On Tuesday evening, about 30 people gathered at an idyllic spot along the Wissahickon Creek with the quaint name of RittenhouseTown for “A Revolutionary Happy Hour.” The event was a collaboration of Yards Brewing Company and Historic RittenhouseTown, Inc., the nonprofit organization that maintains the site of America’s first paper mill and the birthplace of one of our nation’s greatest scientists.
The event was meant to showcase Yards’ collection of beers known as “Ales of the Revolution,” as well as raise funds and awareness for the historic property.
Beer, pretzels, and hoagies were served at the property’s barn. Tom Kehoe, president of Yards, was on hand to serve beer to patrons and explain the origins of each of the three brews in the “Ales of the Revolution” series: George Washington’s Tavern Porter, Thomas Jefferson’s Tavern Ale, and Poor Richard’s Tavern Spruce.
Commissioned by famed chef Walter Staib in 1998 for exclusive use at his City Tavern restaurant, the “Ales of the Revolution” were based on recipes developed by Washington, Jefferson, and Franklin, all connoisseurs of fine food and spirit. Ever the bon vivant, Franklin supposedly once declared: “Beer is living proof that God loves us and wants us to be happy.”
But Yards could not use the name “Benjamin Franklin’s Tavern Spruce” because a brewing company in the Good Doctor’s hometown of Boston had already trademarked the Franklin name. They settled on the pseudonym Franklin used as a journalist.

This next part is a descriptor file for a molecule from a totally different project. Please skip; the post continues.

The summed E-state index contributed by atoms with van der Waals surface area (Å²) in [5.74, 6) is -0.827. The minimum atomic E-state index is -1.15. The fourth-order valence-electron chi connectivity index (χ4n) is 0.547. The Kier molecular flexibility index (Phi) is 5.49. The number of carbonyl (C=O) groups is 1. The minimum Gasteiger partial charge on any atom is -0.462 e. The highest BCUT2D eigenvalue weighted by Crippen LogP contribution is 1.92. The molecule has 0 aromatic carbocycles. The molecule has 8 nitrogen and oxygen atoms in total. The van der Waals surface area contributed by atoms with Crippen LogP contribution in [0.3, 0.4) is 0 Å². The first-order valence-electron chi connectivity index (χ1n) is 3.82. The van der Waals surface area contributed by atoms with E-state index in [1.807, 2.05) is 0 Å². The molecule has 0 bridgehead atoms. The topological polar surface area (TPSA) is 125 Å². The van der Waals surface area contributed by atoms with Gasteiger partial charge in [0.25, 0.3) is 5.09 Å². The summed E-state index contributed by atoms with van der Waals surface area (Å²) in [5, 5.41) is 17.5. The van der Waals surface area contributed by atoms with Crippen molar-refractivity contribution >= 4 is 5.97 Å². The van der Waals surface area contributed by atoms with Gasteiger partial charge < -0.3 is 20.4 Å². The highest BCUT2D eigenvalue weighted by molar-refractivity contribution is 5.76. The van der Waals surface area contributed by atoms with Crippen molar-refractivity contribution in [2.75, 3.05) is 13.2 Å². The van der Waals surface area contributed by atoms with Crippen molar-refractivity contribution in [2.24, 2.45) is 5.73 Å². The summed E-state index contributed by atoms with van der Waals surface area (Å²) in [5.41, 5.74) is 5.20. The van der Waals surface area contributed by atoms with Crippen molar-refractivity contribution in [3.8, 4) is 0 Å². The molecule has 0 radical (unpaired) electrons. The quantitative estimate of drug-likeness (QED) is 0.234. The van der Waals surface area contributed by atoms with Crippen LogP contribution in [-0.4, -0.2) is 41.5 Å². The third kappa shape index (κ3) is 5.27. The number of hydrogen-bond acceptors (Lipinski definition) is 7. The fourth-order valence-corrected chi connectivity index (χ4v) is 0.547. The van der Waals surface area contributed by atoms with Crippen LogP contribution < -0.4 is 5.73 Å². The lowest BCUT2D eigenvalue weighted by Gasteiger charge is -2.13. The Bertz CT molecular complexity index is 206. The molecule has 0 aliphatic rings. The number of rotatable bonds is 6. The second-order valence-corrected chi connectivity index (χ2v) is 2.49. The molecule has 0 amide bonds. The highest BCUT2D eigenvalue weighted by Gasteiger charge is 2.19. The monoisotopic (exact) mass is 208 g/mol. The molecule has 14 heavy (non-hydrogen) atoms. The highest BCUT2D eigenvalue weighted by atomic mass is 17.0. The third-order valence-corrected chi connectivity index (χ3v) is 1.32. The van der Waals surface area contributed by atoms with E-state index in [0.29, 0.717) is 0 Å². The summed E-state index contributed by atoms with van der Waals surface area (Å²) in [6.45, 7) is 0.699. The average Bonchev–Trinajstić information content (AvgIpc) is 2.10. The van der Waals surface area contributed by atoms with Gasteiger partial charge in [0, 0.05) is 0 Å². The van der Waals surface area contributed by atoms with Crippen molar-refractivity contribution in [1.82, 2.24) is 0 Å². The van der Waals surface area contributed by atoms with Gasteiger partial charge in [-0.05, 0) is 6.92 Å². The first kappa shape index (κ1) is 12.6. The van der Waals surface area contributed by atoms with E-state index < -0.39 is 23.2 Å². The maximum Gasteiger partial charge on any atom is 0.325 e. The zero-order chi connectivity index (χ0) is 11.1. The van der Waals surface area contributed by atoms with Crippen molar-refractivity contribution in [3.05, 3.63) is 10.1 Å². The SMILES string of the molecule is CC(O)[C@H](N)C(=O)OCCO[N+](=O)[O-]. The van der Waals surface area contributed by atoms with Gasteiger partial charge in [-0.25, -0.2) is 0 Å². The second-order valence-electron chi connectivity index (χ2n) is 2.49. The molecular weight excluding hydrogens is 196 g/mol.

Franklin’s original beer was based on molasses rather than hops or barley, and would be considered too heavy and sweet for modern palettes. Yards tempered the “Poor Richard’s Tavern Spruce” concoction by blending it with a lighter ale of the period.
In 2001, Yards released its “Ales of the Revolution” to the general public. When asked about which beer was his favorite, Kehoe responded, “My favorite is the Washington Porter, but by far the most popular is the Jefferson Ale. Mainly because it’s the lightest in color, and at eight-percent it has the highest alcohol content. Plus, people just like Thomas Jefferson.”
A village laced with history
Rittenhouse Town is a collection of six historic buildings nestled in the Wissahickon Valley, just off of Lincoln Drive in Germantown. It was originally the site of America’s first paper mill, founded by Dutch immigrant William Rittenhouse in 1690. Germantown, established only two years after William Penn founded Philadelphia, quickly became a haven for members of dissident sects fleeing persecution in Germany and Holland, especially the Anabaptists. William Rittenhouse was not only a paper manufacturer, but also the first Mennonite minister in the Colonies.
Rittenhouse built his mill complex on the banks of a small Wissahickon tributary now known (fittingly) as Paper Mill Run. Previously, the American colonies had to import all of their paper from Europe, and pent-up demand allowed Rittenhouse’s business to flourish. The semi-feudal complex would eventually grow to 45 buildings, and include water mills, worker housing, a bakery, a foundry, and several stone houses for the Rittenhouse family.
“This place was going great guns in the 18th century,” said Chris Owens, executive director of Historic RittenhouseTown.
David Rittenhouse, science pioneer